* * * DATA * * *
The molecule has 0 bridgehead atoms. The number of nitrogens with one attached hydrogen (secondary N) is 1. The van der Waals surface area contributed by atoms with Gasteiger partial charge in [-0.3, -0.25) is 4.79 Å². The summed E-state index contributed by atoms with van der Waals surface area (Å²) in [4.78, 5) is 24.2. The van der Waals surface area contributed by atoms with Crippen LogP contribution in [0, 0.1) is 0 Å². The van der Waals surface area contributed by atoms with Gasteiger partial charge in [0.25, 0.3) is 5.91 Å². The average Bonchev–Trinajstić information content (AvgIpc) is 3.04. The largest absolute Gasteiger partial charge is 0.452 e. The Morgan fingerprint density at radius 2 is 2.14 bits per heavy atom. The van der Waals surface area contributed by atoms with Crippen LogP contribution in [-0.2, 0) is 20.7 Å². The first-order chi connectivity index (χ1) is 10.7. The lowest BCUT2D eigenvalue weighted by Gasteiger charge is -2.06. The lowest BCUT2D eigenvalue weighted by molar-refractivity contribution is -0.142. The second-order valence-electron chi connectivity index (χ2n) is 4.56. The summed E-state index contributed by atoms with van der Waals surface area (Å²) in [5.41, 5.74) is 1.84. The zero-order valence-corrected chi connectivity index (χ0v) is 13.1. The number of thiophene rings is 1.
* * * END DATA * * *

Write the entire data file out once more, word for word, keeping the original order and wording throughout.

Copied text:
The molecule has 0 bridgehead atoms. The number of nitrogens with one attached hydrogen (secondary N) is 1. The van der Waals surface area contributed by atoms with Gasteiger partial charge in [-0.3, -0.25) is 4.79 Å². The summed E-state index contributed by atoms with van der Waals surface area (Å²) in [4.78, 5) is 24.2. The van der Waals surface area contributed by atoms with Crippen LogP contribution in [0, 0.1) is 0 Å². The van der Waals surface area contributed by atoms with Gasteiger partial charge in [0.25, 0.3) is 5.91 Å². The average Bonchev–Trinajstić information content (AvgIpc) is 3.04. The largest absolute Gasteiger partial charge is 0.452 e. The Morgan fingerprint density at radius 2 is 2.14 bits per heavy atom. The van der Waals surface area contributed by atoms with Crippen LogP contribution in [-0.2, 0) is 20.7 Å². The first-order chi connectivity index (χ1) is 10.7. The lowest BCUT2D eigenvalue weighted by Gasteiger charge is -2.06. The lowest BCUT2D eigenvalue weighted by molar-refractivity contribution is -0.142. The second-order valence-electron chi connectivity index (χ2n) is 4.56. The summed E-state index contributed by atoms with van der Waals surface area (Å²) in [5.41, 5.74) is 1.84. The zero-order valence-corrected chi connectivity index (χ0v) is 13.1. The number of thiophene rings is 1.